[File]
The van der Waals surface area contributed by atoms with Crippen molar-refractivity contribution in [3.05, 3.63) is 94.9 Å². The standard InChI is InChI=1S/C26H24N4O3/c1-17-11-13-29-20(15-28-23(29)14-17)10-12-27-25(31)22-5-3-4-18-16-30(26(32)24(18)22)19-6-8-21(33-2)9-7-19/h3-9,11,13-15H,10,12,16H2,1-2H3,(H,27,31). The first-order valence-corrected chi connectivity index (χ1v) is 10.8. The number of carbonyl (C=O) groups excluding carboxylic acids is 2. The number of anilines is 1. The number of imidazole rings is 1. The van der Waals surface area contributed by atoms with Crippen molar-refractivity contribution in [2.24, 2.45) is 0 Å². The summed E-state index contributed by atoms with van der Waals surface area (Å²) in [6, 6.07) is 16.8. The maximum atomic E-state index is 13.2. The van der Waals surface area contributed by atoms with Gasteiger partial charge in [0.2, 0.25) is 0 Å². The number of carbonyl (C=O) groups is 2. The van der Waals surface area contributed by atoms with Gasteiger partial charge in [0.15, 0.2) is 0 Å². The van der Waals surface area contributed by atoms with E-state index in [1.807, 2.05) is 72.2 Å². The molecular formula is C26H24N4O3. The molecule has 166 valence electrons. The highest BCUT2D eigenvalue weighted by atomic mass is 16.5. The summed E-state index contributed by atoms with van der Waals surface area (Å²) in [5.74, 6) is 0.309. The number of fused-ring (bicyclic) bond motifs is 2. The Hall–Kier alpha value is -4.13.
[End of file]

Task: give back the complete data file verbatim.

The van der Waals surface area contributed by atoms with Crippen molar-refractivity contribution in [3.05, 3.63) is 94.9 Å². The standard InChI is InChI=1S/C26H24N4O3/c1-17-11-13-29-20(15-28-23(29)14-17)10-12-27-25(31)22-5-3-4-18-16-30(26(32)24(18)22)19-6-8-21(33-2)9-7-19/h3-9,11,13-15H,10,12,16H2,1-2H3,(H,27,31). The first-order valence-corrected chi connectivity index (χ1v) is 10.8. The number of carbonyl (C=O) groups excluding carboxylic acids is 2. The number of anilines is 1. The number of imidazole rings is 1. The van der Waals surface area contributed by atoms with Crippen molar-refractivity contribution in [2.24, 2.45) is 0 Å². The summed E-state index contributed by atoms with van der Waals surface area (Å²) in [6, 6.07) is 16.8. The maximum atomic E-state index is 13.2. The van der Waals surface area contributed by atoms with Gasteiger partial charge in [0.2, 0.25) is 0 Å². The number of carbonyl (C=O) groups is 2. The van der Waals surface area contributed by atoms with Gasteiger partial charge in [0.15, 0.2) is 0 Å². The van der Waals surface area contributed by atoms with E-state index in [1.807, 2.05) is 72.2 Å². The molecular formula is C26H24N4O3. The molecule has 166 valence electrons. The highest BCUT2D eigenvalue weighted by atomic mass is 16.5. The summed E-state index contributed by atoms with van der Waals surface area (Å²) in [5.74, 6) is 0.309. The number of fused-ring (bicyclic) bond motifs is 2. The Hall–Kier alpha value is -4.13.